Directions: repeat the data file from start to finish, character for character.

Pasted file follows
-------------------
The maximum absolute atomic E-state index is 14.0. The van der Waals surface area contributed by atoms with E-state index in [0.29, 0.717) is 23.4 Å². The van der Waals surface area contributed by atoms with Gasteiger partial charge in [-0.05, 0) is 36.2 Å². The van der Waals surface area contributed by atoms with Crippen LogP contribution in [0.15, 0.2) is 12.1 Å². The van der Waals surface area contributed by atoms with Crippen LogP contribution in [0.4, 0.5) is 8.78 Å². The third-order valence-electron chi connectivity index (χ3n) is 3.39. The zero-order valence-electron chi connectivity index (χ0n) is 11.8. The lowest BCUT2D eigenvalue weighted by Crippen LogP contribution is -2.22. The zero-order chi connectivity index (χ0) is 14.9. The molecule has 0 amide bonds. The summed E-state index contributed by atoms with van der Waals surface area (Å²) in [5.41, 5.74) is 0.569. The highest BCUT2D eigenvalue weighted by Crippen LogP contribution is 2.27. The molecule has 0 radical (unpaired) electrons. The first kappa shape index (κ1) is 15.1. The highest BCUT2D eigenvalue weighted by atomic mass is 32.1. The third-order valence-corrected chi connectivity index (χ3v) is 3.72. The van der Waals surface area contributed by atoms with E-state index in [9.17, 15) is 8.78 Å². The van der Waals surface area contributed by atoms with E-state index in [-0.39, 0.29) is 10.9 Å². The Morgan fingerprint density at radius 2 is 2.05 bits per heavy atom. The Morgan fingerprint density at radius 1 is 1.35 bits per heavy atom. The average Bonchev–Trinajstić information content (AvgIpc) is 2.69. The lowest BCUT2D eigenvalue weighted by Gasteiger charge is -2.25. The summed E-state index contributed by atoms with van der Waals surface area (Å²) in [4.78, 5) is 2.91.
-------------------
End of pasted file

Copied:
The maximum absolute atomic E-state index is 14.0. The van der Waals surface area contributed by atoms with E-state index in [0.29, 0.717) is 23.4 Å². The van der Waals surface area contributed by atoms with Gasteiger partial charge in [-0.05, 0) is 36.2 Å². The van der Waals surface area contributed by atoms with Crippen LogP contribution in [0.15, 0.2) is 12.1 Å². The van der Waals surface area contributed by atoms with Crippen LogP contribution in [0.4, 0.5) is 8.78 Å². The third-order valence-electron chi connectivity index (χ3n) is 3.39. The zero-order valence-electron chi connectivity index (χ0n) is 11.8. The lowest BCUT2D eigenvalue weighted by Crippen LogP contribution is -2.22. The zero-order chi connectivity index (χ0) is 14.9. The molecule has 0 amide bonds. The summed E-state index contributed by atoms with van der Waals surface area (Å²) in [5.41, 5.74) is 0.569. The highest BCUT2D eigenvalue weighted by Crippen LogP contribution is 2.27. The molecule has 0 radical (unpaired) electrons. The first kappa shape index (κ1) is 15.1. The highest BCUT2D eigenvalue weighted by atomic mass is 32.1. The third-order valence-corrected chi connectivity index (χ3v) is 3.72. The van der Waals surface area contributed by atoms with E-state index in [9.17, 15) is 8.78 Å². The van der Waals surface area contributed by atoms with E-state index in [-0.39, 0.29) is 10.9 Å². The Morgan fingerprint density at radius 2 is 2.05 bits per heavy atom. The Morgan fingerprint density at radius 1 is 1.35 bits per heavy atom. The average Bonchev–Trinajstić information content (AvgIpc) is 2.69. The lowest BCUT2D eigenvalue weighted by Gasteiger charge is -2.25. The summed E-state index contributed by atoms with van der Waals surface area (Å²) in [4.78, 5) is 2.91.